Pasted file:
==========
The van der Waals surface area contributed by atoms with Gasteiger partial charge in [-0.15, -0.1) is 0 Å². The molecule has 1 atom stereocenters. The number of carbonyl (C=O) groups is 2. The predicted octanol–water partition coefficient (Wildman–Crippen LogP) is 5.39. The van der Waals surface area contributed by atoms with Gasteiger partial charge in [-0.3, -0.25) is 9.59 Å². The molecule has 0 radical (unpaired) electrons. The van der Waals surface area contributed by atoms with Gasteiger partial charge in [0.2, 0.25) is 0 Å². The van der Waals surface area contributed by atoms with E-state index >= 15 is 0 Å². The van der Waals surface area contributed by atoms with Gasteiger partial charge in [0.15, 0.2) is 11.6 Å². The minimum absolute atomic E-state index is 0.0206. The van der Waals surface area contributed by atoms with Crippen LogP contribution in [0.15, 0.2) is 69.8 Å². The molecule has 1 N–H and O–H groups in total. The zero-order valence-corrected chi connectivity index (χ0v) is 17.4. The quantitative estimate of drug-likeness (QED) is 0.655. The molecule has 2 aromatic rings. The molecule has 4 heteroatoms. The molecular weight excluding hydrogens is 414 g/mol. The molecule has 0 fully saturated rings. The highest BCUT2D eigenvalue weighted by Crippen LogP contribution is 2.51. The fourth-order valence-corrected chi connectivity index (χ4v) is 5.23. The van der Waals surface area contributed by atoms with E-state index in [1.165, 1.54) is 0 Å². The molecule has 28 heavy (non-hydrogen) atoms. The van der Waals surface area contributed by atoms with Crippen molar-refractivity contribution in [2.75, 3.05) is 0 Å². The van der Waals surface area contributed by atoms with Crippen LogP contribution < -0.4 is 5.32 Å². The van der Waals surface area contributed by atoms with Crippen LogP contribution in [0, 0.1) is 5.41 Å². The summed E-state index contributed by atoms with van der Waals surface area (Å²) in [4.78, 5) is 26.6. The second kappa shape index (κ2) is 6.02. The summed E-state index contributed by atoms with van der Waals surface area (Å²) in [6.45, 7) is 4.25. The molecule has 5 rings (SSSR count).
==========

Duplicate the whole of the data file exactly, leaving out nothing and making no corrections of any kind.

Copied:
The van der Waals surface area contributed by atoms with Gasteiger partial charge in [-0.15, -0.1) is 0 Å². The molecule has 1 atom stereocenters. The number of carbonyl (C=O) groups is 2. The predicted octanol–water partition coefficient (Wildman–Crippen LogP) is 5.39. The van der Waals surface area contributed by atoms with Gasteiger partial charge in [-0.3, -0.25) is 9.59 Å². The molecule has 0 radical (unpaired) electrons. The van der Waals surface area contributed by atoms with Gasteiger partial charge in [0.2, 0.25) is 0 Å². The van der Waals surface area contributed by atoms with E-state index >= 15 is 0 Å². The van der Waals surface area contributed by atoms with Gasteiger partial charge in [0.15, 0.2) is 11.6 Å². The minimum absolute atomic E-state index is 0.0206. The van der Waals surface area contributed by atoms with Crippen LogP contribution in [0.15, 0.2) is 69.8 Å². The molecule has 1 N–H and O–H groups in total. The zero-order valence-corrected chi connectivity index (χ0v) is 17.4. The quantitative estimate of drug-likeness (QED) is 0.655. The molecule has 2 aromatic rings. The molecule has 4 heteroatoms. The molecular weight excluding hydrogens is 414 g/mol. The molecule has 0 fully saturated rings. The highest BCUT2D eigenvalue weighted by Crippen LogP contribution is 2.51. The fourth-order valence-corrected chi connectivity index (χ4v) is 5.23. The van der Waals surface area contributed by atoms with E-state index in [1.165, 1.54) is 0 Å². The molecule has 28 heavy (non-hydrogen) atoms. The van der Waals surface area contributed by atoms with Crippen molar-refractivity contribution in [2.75, 3.05) is 0 Å². The van der Waals surface area contributed by atoms with Crippen LogP contribution < -0.4 is 5.32 Å². The van der Waals surface area contributed by atoms with Crippen LogP contribution in [0, 0.1) is 5.41 Å². The summed E-state index contributed by atoms with van der Waals surface area (Å²) in [4.78, 5) is 26.6. The second kappa shape index (κ2) is 6.02. The summed E-state index contributed by atoms with van der Waals surface area (Å²) in [6.45, 7) is 4.25. The molecule has 5 rings (SSSR count).